Sunday, September 23

Sunday Pseudo-Steam for Sept 23, 2012

I have mentioned before that my main fascination with Steampunk clothing is not the fantasy looks people wear only to cosplay conventions or costume parties.  Those glamorous, highly-accessorized outfits are usually so inventive, and the people who created them look fabulous and like they are having a ball--but they usually still look like costumes.  Elegant and fanciful and creative and even inspired, yes--but still costumes.

For me, the costume-y nature of most Steampunk get-ups goes against a very subtle underlying element of Steampunk itself, which is imagining that the alternate history is real.  Imagining the what if as if it came to be.  So the very best bits of Steampunk culture have verisimilitude, a wonderful word I learned way back during my film studies days that means, to quote Dictionary.com, "The appearance or semblance of truth; likelihood, probability."   This means that the Steampunk looks I enjoy the most are the ones with the most realism--that look like they are real clothing, which might be worn by real characters, in the alternative reality of this re-imagined Victorianism.

And in this same vein, the Steampunk looks that really get me excited are those worn by normal, 21st century people going about their everyday business.  Real-world Steampunk Style--a continuing series I have been meaning to write about ever since I started this blog.  And yet, that is what I have been writing about all this time, when I share boots you can buy, or jackets, or jewelry.  They are all pieces that are subtly Steampunk, that one could wear any day of the week, to work and out in the evenings, that manage to fashionably marry the Victorian era and the modern day.   The people who dress up in Steampunk gear for occasional  themed events are indulging their creative fantasies, and good for them; the people who work Steampunk into their everyday clothes are living their creative fantasies.

It is much harder to do the latter!

Think about it--depending upon your own personal life, to go about your day as a teacher, a banker, a mom, all in clothing that nods to Steampunk and nourishes your creative spirit, but which does not seem out of place to everyone around you.  To wear clothes that are comfortable and practical for whatever activities that will come in your day,  that are easy to care for and you will enjoy wearing--but make you feel just a tad daring and deviant.  This is my personal fashion fantasy.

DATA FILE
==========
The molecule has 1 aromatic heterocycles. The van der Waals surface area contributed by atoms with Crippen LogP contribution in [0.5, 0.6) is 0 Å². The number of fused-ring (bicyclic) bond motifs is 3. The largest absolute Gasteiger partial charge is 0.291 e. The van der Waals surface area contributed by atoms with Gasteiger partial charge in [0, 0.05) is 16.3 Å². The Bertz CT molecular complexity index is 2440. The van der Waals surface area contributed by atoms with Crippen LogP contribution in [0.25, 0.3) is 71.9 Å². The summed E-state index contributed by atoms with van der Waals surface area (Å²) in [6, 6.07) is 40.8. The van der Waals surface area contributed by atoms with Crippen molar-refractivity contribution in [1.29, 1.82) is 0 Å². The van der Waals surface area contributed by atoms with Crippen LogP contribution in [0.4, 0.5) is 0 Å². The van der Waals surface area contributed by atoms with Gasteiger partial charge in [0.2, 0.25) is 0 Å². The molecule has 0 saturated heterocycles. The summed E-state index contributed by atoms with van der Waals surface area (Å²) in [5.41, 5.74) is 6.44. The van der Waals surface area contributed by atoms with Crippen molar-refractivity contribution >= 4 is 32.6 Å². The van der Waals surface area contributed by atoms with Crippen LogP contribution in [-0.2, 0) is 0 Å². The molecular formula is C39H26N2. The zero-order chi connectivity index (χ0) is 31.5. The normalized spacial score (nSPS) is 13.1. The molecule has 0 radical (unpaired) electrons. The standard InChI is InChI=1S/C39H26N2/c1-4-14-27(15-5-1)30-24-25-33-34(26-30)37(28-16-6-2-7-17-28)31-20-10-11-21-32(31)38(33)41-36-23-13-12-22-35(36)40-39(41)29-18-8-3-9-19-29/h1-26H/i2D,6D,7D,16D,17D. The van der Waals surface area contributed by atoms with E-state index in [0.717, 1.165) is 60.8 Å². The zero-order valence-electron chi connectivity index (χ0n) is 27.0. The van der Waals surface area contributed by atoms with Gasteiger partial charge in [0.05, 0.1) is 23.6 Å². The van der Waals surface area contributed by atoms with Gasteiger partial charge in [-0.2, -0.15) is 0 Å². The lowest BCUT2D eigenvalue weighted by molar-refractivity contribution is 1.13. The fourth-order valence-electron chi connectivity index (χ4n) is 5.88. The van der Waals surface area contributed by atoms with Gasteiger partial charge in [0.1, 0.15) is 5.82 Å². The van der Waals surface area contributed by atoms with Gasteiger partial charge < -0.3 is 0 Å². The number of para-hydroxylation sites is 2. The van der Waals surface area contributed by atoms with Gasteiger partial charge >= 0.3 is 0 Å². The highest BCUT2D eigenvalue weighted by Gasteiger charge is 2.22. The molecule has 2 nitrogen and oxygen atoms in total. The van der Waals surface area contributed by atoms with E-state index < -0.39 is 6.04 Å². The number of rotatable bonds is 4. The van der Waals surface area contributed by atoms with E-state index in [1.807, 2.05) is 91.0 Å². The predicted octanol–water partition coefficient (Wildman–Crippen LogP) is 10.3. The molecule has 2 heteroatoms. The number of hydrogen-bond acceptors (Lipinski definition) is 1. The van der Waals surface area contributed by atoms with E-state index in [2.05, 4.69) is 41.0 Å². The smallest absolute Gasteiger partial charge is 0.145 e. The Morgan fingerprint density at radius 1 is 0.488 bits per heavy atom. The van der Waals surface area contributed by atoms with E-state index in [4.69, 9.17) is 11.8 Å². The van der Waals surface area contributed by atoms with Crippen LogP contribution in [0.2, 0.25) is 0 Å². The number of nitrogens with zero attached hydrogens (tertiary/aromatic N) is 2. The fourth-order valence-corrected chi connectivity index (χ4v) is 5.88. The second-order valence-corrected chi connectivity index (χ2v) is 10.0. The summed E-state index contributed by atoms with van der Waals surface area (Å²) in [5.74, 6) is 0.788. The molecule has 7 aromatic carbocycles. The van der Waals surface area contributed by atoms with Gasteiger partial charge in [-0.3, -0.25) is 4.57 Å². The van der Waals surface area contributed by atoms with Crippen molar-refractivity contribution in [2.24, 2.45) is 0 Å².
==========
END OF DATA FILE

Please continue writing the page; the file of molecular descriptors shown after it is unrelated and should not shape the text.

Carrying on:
So starting last year, I decided I needed some new clothes, and by golly, if I could find vaguely Victorian pieces, so much the better!  The hunt was on.  And to be honest, maybe the hunt is half of the fun.  I don't know which is tinier, my closet or my clothing budget; either way, I have no desire to collect clothes that don't meet my real-world needs, that might look cool but I wouldn't really end up wearing.  So the process of steaming up my wardrobe is slow, but the few things I have found and bought already make me happy.

And that's really the point.  Clothes that make us happy, that make us feel fully like ourselves.

So as I assemble these real-world pseudo-Steampunk outfits, I'll share them with you here.  I know your tastes and mine won't necessarily be the same, but those of you who have a craving for more Steampunk in your everyday wardrobe might enjoy seeing what I've come up with.

And most of these Sunday Pseudo-Steam looks will likely be things I just wore to church!  Tee-hee!  If you can wear your Steampunk to church, you can wear it anywhere.



This Sunday's ensemble:
~ Jacket by Ann Taylor LOFT
Cocoa-nuts Skirt by Clockwork Couture
~ Pikolinos Moraira sandals




~ Earrings by Elaina Louise Studios



Subtle, for sure.  But super comfortable, practical, and most of all, me.

If any of you readers have blogs or Flicker sites or any other online photo collection of your own real-world Steampunk style, please do share in the comments!




4 comments:

  1. I kept admiring your skirt and earrings yesterday (actually your entire outfit), but we were so engrossed in our conversation that I didn't mention it. I love the clothes that you have found! You looked wonderful!

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  2. I forgot to mention your pendant necklace. It was beautiful!

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  3. Thank you for the kind words, Terry!

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